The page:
Consider the catcher, buried deep into his haunches, weighted by plastic, steel, leather and lactic acid. The game bobs along in flicks and swoops, some light and fast-twitch brushstrokes.
The catcher squats. Stands. Squats. Stands. Squats. Mostly squats.
That’s the job. Until it’s not.
Then it’s Wednesday afternoon in Colorado, there’s a baseball at the backstop (not his fault), there’s an irate man on his way to the pitcher’s mound (probably not his fault), there’s gear – a bat, a helmet, a flying fielder’s glove, spittle – littered between here and there.
That’s when the job changes. In that fraction of a second. In that spark turning calm to chaos.
Run, catcher, run.
A.J. Ellis is 37 years old. He goes 6-foot-2, 225-ish. A catcher in high school. In college. For, like, 10,000 professional innings. He has small children. More squatting. Spring training. Bullpen sessions. So much more squatting. A.J. Ellis may have been built for speed once. Then someone handed him a mitt. He probably wasn’t even 10.
He is a professional catcher. He is a loyal teammate. He is a caring human being.
And when Colorado third baseman Nolan Arenado started out after San Diego pitcher Luis Perdomo on Wednesday afternoon, 60 feet between here and there, the man in the distance, center cut, sitting heavy into his soles, was the catcher. Was A.J. Ellis.
Consider the catcher, whose job it is to save his pitcher from getting his ass whipped.
He set up near Arenado’s knees. Ellis’ left knee, the one nearest Arenado, was in the dirt, his leg behind him, his left foot near the plate umpire’s left foot. His right knee was flexed near his chest. Arenado raised his bat. A subtle wind fluttered Perdomo’s jersey. The fastball clocked 97. Arenado raised his front foot, drew back his hands. The ball skirted the small of his back. Arenado arched as it did. The ball short-hopped the backstop with a bang.
By then, Arenado was leaning toward the mound, his shoulders squaring toward Perdomo, toward rage, his bat still in his left hand. Behind him, Ellis began to raise from his squat, both his Padres and Arenado’s Rockies jittery from a series that had players hit by pitches and narrowly missed.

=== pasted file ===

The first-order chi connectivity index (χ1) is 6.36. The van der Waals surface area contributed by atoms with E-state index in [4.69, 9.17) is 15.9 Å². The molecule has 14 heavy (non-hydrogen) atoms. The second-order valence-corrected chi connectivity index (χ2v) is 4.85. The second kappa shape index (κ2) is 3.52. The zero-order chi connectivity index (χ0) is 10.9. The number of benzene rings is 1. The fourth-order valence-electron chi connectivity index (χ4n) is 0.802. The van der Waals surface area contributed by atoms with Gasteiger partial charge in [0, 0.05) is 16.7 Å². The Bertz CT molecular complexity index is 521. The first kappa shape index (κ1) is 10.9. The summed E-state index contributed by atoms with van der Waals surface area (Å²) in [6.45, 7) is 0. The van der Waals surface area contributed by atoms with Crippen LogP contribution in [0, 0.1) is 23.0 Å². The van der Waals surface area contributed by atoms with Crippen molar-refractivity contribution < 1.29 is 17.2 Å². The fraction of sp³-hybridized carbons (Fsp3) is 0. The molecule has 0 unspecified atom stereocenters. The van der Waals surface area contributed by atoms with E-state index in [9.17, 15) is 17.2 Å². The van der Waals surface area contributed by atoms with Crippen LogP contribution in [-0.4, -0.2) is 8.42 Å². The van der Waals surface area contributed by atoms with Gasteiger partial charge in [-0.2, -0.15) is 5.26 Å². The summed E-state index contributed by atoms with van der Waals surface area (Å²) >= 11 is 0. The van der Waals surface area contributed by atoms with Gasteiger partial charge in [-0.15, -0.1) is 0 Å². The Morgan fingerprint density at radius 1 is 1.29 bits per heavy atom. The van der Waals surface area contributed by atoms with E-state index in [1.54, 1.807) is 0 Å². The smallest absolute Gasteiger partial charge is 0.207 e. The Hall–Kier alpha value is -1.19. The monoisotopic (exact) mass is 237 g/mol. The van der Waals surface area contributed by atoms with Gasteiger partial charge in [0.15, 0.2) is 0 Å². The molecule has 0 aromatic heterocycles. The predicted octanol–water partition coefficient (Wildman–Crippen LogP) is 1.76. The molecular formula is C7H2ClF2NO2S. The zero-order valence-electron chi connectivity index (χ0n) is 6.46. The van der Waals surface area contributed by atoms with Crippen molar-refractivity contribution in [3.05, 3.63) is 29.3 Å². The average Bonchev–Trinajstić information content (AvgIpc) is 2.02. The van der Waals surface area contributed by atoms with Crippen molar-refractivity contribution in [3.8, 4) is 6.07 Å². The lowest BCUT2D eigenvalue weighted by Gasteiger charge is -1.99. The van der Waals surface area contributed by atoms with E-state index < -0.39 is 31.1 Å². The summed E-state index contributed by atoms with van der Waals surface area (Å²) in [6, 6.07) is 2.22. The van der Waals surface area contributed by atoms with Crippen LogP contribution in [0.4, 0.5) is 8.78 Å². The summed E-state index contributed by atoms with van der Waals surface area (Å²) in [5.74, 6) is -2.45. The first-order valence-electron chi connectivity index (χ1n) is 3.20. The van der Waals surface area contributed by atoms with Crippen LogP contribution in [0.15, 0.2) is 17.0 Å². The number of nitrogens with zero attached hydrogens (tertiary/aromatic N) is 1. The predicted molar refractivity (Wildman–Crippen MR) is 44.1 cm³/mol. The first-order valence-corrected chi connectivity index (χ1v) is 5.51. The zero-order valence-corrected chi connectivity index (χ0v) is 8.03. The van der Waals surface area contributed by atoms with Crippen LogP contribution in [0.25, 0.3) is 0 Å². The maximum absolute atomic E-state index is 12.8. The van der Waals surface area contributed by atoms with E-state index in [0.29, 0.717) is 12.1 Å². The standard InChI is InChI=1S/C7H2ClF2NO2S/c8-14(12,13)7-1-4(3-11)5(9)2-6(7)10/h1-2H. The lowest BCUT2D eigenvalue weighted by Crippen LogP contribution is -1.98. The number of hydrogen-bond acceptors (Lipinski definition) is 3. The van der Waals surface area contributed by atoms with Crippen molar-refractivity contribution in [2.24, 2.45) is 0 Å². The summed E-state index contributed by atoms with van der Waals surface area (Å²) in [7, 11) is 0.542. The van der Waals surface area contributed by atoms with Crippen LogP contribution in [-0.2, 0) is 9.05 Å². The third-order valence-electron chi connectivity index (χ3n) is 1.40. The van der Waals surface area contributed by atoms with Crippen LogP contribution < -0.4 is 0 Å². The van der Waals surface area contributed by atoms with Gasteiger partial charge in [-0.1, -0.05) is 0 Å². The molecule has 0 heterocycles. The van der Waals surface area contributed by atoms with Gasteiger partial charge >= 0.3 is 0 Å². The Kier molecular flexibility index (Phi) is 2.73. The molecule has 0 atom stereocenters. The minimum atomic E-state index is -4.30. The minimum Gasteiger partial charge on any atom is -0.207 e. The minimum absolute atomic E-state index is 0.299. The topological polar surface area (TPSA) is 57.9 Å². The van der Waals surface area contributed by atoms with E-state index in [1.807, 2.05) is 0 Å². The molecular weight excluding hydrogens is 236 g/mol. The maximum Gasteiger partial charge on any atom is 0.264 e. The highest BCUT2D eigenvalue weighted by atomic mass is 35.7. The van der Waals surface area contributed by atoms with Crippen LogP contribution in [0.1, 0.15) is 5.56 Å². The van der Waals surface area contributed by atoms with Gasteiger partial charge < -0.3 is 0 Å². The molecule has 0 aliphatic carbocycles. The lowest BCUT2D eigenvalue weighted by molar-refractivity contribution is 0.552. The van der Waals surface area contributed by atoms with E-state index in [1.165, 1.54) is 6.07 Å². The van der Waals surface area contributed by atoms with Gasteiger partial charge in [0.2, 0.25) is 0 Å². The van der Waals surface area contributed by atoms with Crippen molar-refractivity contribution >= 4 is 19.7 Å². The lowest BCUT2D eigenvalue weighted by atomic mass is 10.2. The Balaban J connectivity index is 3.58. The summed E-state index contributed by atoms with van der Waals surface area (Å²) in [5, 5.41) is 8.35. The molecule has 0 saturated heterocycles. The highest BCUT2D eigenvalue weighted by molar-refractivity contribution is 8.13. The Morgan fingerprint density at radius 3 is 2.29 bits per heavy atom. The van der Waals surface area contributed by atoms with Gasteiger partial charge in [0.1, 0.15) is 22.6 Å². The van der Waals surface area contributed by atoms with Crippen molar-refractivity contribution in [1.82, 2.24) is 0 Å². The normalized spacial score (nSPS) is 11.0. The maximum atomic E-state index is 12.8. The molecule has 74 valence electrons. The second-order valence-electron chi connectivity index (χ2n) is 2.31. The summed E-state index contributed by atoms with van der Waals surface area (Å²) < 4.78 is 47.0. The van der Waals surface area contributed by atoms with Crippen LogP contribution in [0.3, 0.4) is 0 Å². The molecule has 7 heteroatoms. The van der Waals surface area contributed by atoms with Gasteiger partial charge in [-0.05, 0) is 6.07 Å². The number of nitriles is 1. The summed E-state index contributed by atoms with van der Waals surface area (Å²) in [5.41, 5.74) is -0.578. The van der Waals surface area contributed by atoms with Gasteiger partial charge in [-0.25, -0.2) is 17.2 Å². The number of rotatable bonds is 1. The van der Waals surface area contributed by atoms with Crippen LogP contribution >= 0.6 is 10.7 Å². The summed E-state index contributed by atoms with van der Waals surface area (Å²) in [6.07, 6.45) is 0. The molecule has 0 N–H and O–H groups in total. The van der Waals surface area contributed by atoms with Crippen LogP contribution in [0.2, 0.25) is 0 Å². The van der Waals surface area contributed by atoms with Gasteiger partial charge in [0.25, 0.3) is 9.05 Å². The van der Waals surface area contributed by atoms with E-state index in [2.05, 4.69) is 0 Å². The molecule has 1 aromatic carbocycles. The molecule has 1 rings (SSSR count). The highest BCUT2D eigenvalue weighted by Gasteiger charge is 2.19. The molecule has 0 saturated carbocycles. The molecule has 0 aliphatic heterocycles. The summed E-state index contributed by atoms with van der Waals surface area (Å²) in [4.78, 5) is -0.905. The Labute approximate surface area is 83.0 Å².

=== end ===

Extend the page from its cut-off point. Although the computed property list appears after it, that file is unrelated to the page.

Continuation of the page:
Arenado flung his bat behind him, left it in the batter’s box. As Arenado’s first foot cleared the box, Ellis already was up, his mask already cast aside. He was a full stride behind Arenado, among the most athletic players in the game and a decade younger than the man who would pursue him.
Consider the catcher, granting a head start of 10 years. And a step.
Ellis, his mask gone, his mitt shucked from his left hand, cleared the plate as Arenado reached the grass. Still at least a stride behind. Arenado’s helmet bounced across Ellis’ path. For a moment, the mitt and the helmet hovered together in the air, a couple feet apart. The mitt landed first. The helmet. Like that, Ellis, burdened by a chest protector, shin guards, a helmet, a cup designed to withstand a jackhammer, was two strides behind. Then, three. Arenado reached halfway.
Then, an apparent break for Ellis. Perdomo, a right-hander, went back into his pitching delivery. (Ignore for a moment the cowardice required to throw an object at another human from 60 feet. Ignore the cowardice required to then throw another object, this time from half that distance.) As Arenado approached, Perdomo had fired his glove. Perfect mechanics. Rotten release point. He missed over Arenado’s left shoulder. Then Ellis’ left shoulder. But Arenado had flinched. Ellis gained a stride. All Perdomo had to do when Arenado reached the mound was to hold his own for a second. Maybe less.
Consider the catcher, gaining.
Perdomo slid left, away from Arenado’s cocked right hand. Backpedaled toward third. Arenado pursued. Down the mound, regaining speed. Ellis zigged to his left, banked hard, lunged with his left hand, grazed Arenado’s left shoulder, closed his fingers where jersey should have been, wound up with a fistful of air. To his right, a flash of another jersey. Others were arriving. He held up his hands instinctively. Defensively. A teammate.
Arrenado, still on the run, having regained a step on the turn, punched wildly at Perdomo. He missed, his momentum carrying him into a mass of Padres, then out the other side, Perdomo behind him now. Ellis still coming. He turned, spun back to where he’d left the pitcher, and ran straight into Ellis. They slid past each other, pushed by their own momentum, jostled by teammates and foes, still flailing, still enraged, but swept away then in the tumult of flesh and bad intentions, separated by bodies.
Ellis captured by Ian Desmond by the back of his pants. Arenado stonewalled by Mark McGwire. Their faces blotched with pink and red, the trials of exertion and emotion and whatever else comes in a mob.
Eight-and-a-half seconds, in all.
It will be viewed on balance as Padres vs. Rockies. As a Perdomo thing. As an Arenado thing. As a baseball thing, for better or worse. Who held the higher moral ground. Who had it coming.
There is more to it, however. So much more.
For one, consider the catcher.
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